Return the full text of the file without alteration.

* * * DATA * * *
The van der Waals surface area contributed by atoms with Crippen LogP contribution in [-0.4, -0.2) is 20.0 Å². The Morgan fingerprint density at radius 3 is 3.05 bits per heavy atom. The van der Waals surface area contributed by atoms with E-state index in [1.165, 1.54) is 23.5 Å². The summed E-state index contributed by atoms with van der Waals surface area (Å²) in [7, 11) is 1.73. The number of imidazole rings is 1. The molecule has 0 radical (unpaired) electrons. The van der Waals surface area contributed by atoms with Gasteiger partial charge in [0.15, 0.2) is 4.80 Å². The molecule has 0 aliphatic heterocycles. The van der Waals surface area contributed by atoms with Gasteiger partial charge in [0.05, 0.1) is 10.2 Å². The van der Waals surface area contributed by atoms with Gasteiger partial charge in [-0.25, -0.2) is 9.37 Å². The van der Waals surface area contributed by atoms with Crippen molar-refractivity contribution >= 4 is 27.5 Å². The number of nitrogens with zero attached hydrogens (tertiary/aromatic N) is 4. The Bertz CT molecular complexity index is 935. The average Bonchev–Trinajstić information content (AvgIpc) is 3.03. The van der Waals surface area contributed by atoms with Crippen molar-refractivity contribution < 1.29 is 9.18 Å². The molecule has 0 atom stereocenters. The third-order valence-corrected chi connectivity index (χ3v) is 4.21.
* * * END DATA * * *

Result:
The van der Waals surface area contributed by atoms with Crippen LogP contribution in [-0.4, -0.2) is 20.0 Å². The Morgan fingerprint density at radius 3 is 3.05 bits per heavy atom. The van der Waals surface area contributed by atoms with E-state index in [1.165, 1.54) is 23.5 Å². The summed E-state index contributed by atoms with van der Waals surface area (Å²) in [7, 11) is 1.73. The number of imidazole rings is 1. The molecule has 0 radical (unpaired) electrons. The van der Waals surface area contributed by atoms with Gasteiger partial charge in [0.15, 0.2) is 4.80 Å². The molecule has 0 aliphatic heterocycles. The van der Waals surface area contributed by atoms with Gasteiger partial charge in [0.05, 0.1) is 10.2 Å². The van der Waals surface area contributed by atoms with Gasteiger partial charge in [-0.25, -0.2) is 9.37 Å². The van der Waals surface area contributed by atoms with Crippen molar-refractivity contribution >= 4 is 27.5 Å². The number of nitrogens with zero attached hydrogens (tertiary/aromatic N) is 4. The Bertz CT molecular complexity index is 935. The average Bonchev–Trinajstić information content (AvgIpc) is 3.03. The van der Waals surface area contributed by atoms with Crippen molar-refractivity contribution < 1.29 is 9.18 Å². The molecule has 0 atom stereocenters. The third-order valence-corrected chi connectivity index (χ3v) is 4.21.